After a shock 1-2 loss to Japan on the first day of competition, Germany could respond quickly and straightforwardly. Unfortunately for them, waiting for Die Nationalelf at Al Bayt Stadium on Sunday will be a Spain team that won 7-0 over Costa Rica in the previous game.
Germany knows that defeat could send them out for the second time in a row in the group stage at the World Cup, an astonishing event before 2018, they hadn’t been able to get past the first round of the tournament since 1938. Pressure has been mounting on head coach Hansi Flick, who has suggested one of his main goals ahead of Sunday’s game is to make sure the team believes they can prevail.
Where: Al Bayt Stadium
When: Sunday, Nov. 27, 2200, local (1900 GMT/1400 ET)
Odds: Spain win 11/8, Germany win 15/8, Draw 12/5
Spain won the World Cup in 2010 – their only success to date – while Germany has won the cup four times, most recently in 2014 in Brazil.
Spain beat Germany 6-0 in their last meeting in November 2020 in the UEFA Nations League.
Spain will qualify for the knockout round if they win. Failure for Germany would mean disqualification if Japan gets at least one point in the game against Costa Rica.
Germany failed to qualify for the group stage at the 2018 World Cup in Russia, losing to Mexico and South Korea. It was their earliest departure from the competition in decades.
Previous meetings: The two sides have met 25 times before, in which Germany won 9 times, Spain won 8 and drew 8.
Although they are unlikely to score seven goals again (possibly) at this World Cup, Spain will certainly cause one or two more sides (at least) plenty of fits and problems with their high-tempo press. Young and energetic as ever with Pedri, Gavi, Dani Olmo, Ferran Torres and Marco Asensio in attack, Luis Enrique’s men will not take the lead after just one game, with the experience of Sergio Busquets, Jordi Alba.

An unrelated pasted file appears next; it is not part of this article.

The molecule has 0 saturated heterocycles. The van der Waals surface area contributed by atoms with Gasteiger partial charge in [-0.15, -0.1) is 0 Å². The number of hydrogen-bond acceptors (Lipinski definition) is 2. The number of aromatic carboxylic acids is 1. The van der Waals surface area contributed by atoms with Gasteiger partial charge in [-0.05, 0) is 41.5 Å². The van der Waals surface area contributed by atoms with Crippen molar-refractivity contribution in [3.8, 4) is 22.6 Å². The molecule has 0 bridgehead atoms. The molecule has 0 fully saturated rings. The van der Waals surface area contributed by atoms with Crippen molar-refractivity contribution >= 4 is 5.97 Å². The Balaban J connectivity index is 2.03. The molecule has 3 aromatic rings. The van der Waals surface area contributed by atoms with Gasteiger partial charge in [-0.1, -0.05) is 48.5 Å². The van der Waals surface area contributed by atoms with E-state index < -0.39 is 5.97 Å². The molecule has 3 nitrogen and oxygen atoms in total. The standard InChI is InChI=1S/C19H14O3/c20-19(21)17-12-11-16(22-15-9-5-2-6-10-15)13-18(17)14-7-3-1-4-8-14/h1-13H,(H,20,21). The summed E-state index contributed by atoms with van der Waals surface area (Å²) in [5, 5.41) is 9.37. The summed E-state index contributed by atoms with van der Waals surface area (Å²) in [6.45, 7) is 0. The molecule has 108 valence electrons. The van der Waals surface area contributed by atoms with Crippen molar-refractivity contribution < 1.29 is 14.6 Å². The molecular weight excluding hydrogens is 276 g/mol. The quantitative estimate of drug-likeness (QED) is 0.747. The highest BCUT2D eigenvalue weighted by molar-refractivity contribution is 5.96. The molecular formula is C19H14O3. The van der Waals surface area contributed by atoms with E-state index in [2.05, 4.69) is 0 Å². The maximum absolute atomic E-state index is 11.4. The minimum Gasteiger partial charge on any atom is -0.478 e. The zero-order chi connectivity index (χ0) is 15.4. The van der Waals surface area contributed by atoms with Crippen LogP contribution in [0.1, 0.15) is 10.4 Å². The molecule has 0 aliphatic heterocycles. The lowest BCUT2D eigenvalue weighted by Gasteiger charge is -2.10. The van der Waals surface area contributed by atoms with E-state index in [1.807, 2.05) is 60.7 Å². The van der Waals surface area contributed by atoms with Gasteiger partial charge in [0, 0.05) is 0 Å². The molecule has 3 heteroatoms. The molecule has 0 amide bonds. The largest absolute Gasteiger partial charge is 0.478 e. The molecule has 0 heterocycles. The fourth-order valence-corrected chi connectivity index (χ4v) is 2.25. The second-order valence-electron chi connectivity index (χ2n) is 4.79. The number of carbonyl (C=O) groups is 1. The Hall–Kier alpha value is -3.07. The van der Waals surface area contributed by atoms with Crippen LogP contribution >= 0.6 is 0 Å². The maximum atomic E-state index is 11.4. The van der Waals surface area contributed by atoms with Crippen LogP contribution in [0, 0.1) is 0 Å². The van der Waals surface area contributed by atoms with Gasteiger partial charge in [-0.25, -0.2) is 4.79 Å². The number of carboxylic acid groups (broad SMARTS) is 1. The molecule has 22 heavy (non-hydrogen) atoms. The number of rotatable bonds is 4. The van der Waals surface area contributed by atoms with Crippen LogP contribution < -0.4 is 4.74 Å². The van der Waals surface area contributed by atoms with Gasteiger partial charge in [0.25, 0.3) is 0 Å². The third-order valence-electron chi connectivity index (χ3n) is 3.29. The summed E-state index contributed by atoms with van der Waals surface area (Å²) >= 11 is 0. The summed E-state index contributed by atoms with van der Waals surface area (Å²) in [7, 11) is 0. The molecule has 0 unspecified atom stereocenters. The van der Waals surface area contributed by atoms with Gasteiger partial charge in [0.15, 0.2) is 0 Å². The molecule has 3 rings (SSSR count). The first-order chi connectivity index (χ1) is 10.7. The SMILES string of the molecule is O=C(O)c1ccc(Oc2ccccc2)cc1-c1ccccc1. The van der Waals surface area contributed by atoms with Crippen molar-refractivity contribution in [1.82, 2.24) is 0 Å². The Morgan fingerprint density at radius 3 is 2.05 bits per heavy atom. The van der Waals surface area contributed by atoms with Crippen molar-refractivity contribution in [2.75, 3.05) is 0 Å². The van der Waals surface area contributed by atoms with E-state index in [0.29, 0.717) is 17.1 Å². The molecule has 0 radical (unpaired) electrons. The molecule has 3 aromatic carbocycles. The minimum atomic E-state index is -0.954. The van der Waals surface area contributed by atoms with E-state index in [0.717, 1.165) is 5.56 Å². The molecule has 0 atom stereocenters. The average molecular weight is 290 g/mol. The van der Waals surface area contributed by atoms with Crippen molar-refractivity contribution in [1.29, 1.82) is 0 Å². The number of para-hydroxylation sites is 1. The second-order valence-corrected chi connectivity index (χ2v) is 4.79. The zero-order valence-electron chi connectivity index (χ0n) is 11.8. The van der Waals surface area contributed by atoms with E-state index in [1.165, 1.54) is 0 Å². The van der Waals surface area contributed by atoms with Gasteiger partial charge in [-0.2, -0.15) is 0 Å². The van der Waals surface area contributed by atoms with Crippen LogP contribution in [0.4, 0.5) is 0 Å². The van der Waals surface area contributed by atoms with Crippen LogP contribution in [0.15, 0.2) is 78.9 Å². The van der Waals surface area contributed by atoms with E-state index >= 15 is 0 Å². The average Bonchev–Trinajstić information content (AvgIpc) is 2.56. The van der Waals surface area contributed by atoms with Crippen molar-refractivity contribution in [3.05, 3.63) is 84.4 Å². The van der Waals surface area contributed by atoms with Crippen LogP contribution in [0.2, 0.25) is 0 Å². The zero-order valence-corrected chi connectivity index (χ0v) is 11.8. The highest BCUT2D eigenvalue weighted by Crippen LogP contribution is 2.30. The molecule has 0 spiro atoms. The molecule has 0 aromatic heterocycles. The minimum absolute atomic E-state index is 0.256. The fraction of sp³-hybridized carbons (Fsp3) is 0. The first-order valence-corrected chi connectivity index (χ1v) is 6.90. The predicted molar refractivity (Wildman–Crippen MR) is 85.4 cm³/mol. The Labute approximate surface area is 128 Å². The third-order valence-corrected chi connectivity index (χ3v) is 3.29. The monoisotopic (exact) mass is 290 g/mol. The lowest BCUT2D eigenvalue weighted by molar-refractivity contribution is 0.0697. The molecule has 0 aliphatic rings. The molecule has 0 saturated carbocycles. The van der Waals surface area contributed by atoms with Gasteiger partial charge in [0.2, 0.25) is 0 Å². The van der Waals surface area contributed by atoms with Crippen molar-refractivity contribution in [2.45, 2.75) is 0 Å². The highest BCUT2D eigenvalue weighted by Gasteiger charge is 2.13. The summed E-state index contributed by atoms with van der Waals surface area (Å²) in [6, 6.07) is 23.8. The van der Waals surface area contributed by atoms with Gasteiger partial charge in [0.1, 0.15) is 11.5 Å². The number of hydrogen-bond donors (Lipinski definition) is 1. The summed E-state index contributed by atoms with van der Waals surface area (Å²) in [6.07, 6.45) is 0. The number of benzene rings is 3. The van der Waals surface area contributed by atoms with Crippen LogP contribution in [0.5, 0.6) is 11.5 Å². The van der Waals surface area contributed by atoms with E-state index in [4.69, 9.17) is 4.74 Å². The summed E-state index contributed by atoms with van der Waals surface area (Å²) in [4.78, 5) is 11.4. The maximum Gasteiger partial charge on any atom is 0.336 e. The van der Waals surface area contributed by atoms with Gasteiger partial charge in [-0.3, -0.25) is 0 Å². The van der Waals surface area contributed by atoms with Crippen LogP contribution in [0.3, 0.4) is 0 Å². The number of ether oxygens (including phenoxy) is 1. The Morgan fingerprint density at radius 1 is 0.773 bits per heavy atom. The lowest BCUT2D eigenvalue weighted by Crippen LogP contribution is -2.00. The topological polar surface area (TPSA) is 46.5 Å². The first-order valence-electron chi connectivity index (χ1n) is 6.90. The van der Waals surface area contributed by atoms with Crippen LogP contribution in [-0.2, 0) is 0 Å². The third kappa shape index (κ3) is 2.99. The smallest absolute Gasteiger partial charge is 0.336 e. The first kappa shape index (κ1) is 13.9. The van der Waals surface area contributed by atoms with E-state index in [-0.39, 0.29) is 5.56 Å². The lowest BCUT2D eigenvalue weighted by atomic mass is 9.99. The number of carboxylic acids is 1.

Spain coach Enrique may decide to name his starting line-up unchanged on Sunday following their bold win over Costa Rica, with the attacking trio of Torres, Asensio and Olmo all lined up. to keep their place in the versatile attacking trio. 18-year-old star Gavi, who made World Cup history with Wednesday’s goal, is expected to start again alongside fellow Barcelona midfielders Pedri and Sergio Busquets.
Aymeric Laporte was unexpectedly placed by Manchester City teammate Rodri as a centre-back, who could hold a central position in defense against Pau Torres and Eric Garcia. After replacing the injured Jose Gaya in Enrique’s 26-man squad, Alejandro Balde came on from the bench to make his national team debut against Costa Rica, but the 19-year-old will start again. from the bench on Sunday, alongside Jordi. Alba is ready to start at left-back.
On the German side, Leroy Sane missed the defeat against Japan due to a knee injury and the Bayern Munich winger is still out for Sunday’s game, despite having returned to training for the past few days. Flick is unlikely to make too many changes, if any, to his starting line-up, with a back four of Niklas Sule, Antonio Rudiger, Nico Schlotterbeck and David Raum kept in place, protecting captain Manuel Neuer between the frames.
Gundogan will be hoping to keep his place in central midfield alongside Joshua Kimmich, with the City player looking set to become the first player since 2002’s Miroslav Klose to score in both games. Germany’s first World Cup. Kai Havertz struggled in the final third match last time out and his lead could be threatened by Karim Adeyemi, Niclas Fullkrug and Youssoufa Moukoko.
Spain’s possible starting lineup:
Simon; Azpilicueta, Rodri, Laporte, Alba; Pedri, Busquets, Gavi; F. Torres, Asensio, Olmo
Germany’s possible starting lineup:
Neuer; Sule, Rudiger, Schlotterbeck, Raum; Kimmich, Gundogan; Gnabry, Muller, Musiala; Havertz
Spain 2-1 Germany